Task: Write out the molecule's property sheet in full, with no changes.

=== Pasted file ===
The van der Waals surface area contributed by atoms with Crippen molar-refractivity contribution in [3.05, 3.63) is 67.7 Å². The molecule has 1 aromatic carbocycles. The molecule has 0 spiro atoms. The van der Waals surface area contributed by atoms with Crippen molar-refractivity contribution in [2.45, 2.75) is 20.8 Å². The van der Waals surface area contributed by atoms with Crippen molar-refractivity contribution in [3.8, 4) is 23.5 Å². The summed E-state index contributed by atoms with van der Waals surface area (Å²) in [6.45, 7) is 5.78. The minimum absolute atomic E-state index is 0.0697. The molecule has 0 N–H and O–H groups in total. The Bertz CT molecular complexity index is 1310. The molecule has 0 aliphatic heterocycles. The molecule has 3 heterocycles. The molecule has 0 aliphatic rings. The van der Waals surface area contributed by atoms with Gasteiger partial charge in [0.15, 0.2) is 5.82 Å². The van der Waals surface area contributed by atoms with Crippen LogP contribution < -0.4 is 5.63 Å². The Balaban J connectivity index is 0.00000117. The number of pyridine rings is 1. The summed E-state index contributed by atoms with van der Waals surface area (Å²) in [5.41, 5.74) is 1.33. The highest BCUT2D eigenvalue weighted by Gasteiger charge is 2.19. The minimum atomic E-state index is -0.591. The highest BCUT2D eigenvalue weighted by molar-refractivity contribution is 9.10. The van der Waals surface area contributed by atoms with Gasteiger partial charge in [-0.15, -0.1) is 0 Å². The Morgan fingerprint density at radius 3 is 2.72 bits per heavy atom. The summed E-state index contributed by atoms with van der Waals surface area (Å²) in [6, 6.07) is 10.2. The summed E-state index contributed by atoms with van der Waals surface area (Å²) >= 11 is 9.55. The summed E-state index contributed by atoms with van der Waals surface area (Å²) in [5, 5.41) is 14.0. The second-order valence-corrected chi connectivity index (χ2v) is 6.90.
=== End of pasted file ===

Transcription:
The van der Waals surface area contributed by atoms with Crippen molar-refractivity contribution in [3.05, 3.63) is 67.7 Å². The molecule has 1 aromatic carbocycles. The molecule has 0 spiro atoms. The van der Waals surface area contributed by atoms with Crippen molar-refractivity contribution in [2.45, 2.75) is 20.8 Å². The van der Waals surface area contributed by atoms with Crippen molar-refractivity contribution in [3.8, 4) is 23.5 Å². The summed E-state index contributed by atoms with van der Waals surface area (Å²) in [6.45, 7) is 5.78. The minimum absolute atomic E-state index is 0.0697. The molecule has 0 N–H and O–H groups in total. The Bertz CT molecular complexity index is 1310. The molecule has 0 aliphatic heterocycles. The molecule has 3 heterocycles. The molecule has 0 aliphatic rings. The van der Waals surface area contributed by atoms with Gasteiger partial charge in [0.15, 0.2) is 5.82 Å². The van der Waals surface area contributed by atoms with Crippen LogP contribution < -0.4 is 5.63 Å². The Balaban J connectivity index is 0.00000117. The number of pyridine rings is 1. The summed E-state index contributed by atoms with van der Waals surface area (Å²) in [5.41, 5.74) is 1.33. The highest BCUT2D eigenvalue weighted by Gasteiger charge is 2.19. The minimum atomic E-state index is -0.591. The highest BCUT2D eigenvalue weighted by molar-refractivity contribution is 9.10. The van der Waals surface area contributed by atoms with Gasteiger partial charge in [-0.15, -0.1) is 0 Å². The Morgan fingerprint density at radius 3 is 2.72 bits per heavy atom. The summed E-state index contributed by atoms with van der Waals surface area (Å²) in [6, 6.07) is 10.2. The summed E-state index contributed by atoms with van der Waals surface area (Å²) >= 11 is 9.55. The summed E-state index contributed by atoms with van der Waals surface area (Å²) in [5, 5.41) is 14.0. The second-order valence-corrected chi connectivity index (χ2v) is 6.90.